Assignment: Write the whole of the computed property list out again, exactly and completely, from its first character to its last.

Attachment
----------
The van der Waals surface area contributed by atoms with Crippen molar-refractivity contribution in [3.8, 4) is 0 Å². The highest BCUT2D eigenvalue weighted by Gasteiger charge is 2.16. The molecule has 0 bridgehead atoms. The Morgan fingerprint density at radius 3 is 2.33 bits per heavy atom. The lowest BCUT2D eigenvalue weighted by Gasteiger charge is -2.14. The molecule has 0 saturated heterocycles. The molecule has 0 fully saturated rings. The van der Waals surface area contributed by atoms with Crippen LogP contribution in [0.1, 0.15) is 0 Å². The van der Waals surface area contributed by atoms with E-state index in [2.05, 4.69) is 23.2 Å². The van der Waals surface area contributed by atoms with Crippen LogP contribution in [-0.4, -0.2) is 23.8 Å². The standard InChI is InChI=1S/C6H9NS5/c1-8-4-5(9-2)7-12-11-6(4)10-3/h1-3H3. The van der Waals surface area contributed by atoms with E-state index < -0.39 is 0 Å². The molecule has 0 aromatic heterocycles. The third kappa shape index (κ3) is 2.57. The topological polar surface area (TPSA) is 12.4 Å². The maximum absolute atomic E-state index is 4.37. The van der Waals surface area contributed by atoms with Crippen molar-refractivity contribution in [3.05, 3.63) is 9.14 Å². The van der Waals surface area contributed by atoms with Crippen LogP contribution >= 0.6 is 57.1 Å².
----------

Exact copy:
The van der Waals surface area contributed by atoms with Crippen molar-refractivity contribution in [3.8, 4) is 0 Å². The highest BCUT2D eigenvalue weighted by Gasteiger charge is 2.16. The molecule has 0 bridgehead atoms. The Morgan fingerprint density at radius 3 is 2.33 bits per heavy atom. The lowest BCUT2D eigenvalue weighted by Gasteiger charge is -2.14. The molecule has 0 saturated heterocycles. The molecule has 0 fully saturated rings. The van der Waals surface area contributed by atoms with Crippen LogP contribution in [0.1, 0.15) is 0 Å². The van der Waals surface area contributed by atoms with E-state index in [2.05, 4.69) is 23.2 Å². The van der Waals surface area contributed by atoms with Crippen LogP contribution in [-0.4, -0.2) is 23.8 Å². The standard InChI is InChI=1S/C6H9NS5/c1-8-4-5(9-2)7-12-11-6(4)10-3/h1-3H3. The van der Waals surface area contributed by atoms with E-state index < -0.39 is 0 Å². The molecule has 0 aromatic heterocycles. The third kappa shape index (κ3) is 2.57. The topological polar surface area (TPSA) is 12.4 Å². The maximum absolute atomic E-state index is 4.37. The van der Waals surface area contributed by atoms with Crippen molar-refractivity contribution in [3.05, 3.63) is 9.14 Å². The van der Waals surface area contributed by atoms with Crippen LogP contribution >= 0.6 is 57.1 Å².